Traditional Hopi Songs - online book

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THE ROTE-SONG OF THE HOPI                          7
steps in the diatonic scale; and of the fourteen possible movements by these intervals down and up from each, ninety-eight in all, sixty-six, or two thirds, will end on other steps of the diatonic scale extended in octaves. If the thirds and sixths employed are subject to the quarter tone aberration common in Pueblo music, the number will be ninety-four, or nineteen twentieths. The diatonic form, either with or without occasional lapses, is the necessary dress of any harmonic melody. In this physico-mathematical fact plainly lies the genesis of the diatonic scale. To argue therefrom to a diatonic con­sciousness is to mistake cause for effect, the root of the diatonic order for its fruit.
The diatonic form of the present notations by ear is in part the invention of the observer.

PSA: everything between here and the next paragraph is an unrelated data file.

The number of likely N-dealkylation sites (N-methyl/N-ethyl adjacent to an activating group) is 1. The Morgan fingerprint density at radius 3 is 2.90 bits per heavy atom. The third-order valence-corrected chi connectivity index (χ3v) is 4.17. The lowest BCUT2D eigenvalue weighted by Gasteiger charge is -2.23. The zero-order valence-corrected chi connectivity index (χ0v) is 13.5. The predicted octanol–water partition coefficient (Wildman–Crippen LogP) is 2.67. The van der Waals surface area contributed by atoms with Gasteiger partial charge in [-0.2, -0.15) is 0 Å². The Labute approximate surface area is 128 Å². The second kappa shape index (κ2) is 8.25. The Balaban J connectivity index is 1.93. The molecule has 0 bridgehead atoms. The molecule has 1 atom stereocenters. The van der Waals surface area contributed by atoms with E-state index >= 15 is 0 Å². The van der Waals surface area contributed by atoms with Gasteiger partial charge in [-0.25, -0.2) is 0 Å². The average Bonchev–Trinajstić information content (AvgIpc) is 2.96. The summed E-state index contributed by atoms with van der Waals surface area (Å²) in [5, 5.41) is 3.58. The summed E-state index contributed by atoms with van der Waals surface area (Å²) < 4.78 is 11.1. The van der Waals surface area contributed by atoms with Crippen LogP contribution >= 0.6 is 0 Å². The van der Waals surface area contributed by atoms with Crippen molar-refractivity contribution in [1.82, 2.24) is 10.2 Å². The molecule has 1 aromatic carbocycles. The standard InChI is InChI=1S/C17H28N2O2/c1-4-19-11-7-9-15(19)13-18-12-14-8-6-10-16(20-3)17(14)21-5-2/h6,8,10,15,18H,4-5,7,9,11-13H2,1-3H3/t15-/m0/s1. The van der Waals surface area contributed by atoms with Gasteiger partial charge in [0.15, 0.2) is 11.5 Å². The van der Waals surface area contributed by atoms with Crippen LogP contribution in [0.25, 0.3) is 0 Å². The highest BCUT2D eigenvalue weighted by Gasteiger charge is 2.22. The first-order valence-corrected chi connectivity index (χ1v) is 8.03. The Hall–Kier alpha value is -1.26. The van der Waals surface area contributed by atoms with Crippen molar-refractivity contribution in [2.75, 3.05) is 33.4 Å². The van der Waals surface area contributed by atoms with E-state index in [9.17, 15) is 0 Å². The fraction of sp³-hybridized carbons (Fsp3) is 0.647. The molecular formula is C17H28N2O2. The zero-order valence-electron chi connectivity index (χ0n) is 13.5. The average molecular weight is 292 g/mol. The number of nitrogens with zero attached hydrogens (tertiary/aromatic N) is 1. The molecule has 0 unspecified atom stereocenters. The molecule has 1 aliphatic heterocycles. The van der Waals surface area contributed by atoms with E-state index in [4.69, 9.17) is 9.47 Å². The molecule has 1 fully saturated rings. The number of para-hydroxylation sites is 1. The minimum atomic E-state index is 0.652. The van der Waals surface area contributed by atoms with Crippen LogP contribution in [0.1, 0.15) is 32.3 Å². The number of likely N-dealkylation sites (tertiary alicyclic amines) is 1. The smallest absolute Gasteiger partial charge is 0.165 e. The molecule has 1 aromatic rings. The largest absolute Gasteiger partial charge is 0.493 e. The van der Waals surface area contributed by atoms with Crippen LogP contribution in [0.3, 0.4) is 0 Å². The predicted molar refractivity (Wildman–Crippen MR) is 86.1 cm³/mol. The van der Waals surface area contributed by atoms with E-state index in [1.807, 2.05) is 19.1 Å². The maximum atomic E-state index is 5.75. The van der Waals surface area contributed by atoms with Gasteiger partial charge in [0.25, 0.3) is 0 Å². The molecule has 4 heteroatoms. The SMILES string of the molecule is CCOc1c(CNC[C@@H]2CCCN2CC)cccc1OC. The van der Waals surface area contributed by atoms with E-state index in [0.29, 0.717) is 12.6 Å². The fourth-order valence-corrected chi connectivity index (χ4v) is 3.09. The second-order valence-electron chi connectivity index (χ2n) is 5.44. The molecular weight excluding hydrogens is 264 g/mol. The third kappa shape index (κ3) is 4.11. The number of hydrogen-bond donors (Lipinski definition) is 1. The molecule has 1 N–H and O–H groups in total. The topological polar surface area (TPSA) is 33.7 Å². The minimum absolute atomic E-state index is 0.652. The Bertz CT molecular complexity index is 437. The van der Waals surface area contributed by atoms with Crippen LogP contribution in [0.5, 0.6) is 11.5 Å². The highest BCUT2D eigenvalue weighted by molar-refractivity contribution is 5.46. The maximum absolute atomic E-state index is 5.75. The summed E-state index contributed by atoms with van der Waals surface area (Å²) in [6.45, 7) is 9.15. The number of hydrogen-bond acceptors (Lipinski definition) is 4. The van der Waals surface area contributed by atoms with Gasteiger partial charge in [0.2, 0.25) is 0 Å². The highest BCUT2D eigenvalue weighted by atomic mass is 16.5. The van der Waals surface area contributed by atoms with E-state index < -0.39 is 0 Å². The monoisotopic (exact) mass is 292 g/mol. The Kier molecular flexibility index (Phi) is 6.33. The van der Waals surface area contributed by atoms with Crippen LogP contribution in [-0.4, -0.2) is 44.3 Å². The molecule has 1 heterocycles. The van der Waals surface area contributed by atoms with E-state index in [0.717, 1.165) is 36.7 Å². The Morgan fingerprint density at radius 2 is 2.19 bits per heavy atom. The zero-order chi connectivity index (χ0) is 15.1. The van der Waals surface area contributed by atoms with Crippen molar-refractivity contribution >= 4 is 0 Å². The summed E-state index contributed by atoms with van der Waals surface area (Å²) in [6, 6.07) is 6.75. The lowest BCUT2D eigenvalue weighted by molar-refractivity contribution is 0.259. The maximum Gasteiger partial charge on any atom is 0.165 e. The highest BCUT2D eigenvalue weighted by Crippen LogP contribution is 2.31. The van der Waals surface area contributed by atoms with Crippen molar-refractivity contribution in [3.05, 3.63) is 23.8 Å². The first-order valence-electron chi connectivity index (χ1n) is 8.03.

The accurate observation of a musical performance of any length is beyond the power of the unaided ear. In the limiting case of Mozart's transcription of singing in Rome, what was carried away was the diatonic form of the rendition, not its accidental material. The fractional tone which Helmholtz reports in the call of certain jiervishes in Cairo impressed a trained ear as a nondescript blunder until after repeated hearings. The invention of the phonograph has given to science a new field of observation, that of music in the mak­ing. Fixed on a wax cylinder in reproducible form, the sequence of tone concerned in a performance of music can now be observed and recorded to within minute intervals. This has been attempted in the present phonographic notations, and during the process and later the melodies were wrritten down currently by ear in the customary musical notation. On comparing the two records, the actual (carefully estimated) notes proved in many cases far from the pitch wThich the unaided ear assigned to them and which in general brought them within the bounds of the scale. In liberal measure the diatonic garb which Pueblo singing wears to the European hearer is wroven by his own musical sense. It is a false show due to his inability to divest himself quickly of inveterate prepossessions of the Western ear, or, as we may say, due to the aber­ration of an instrument unequal to rapid observation.
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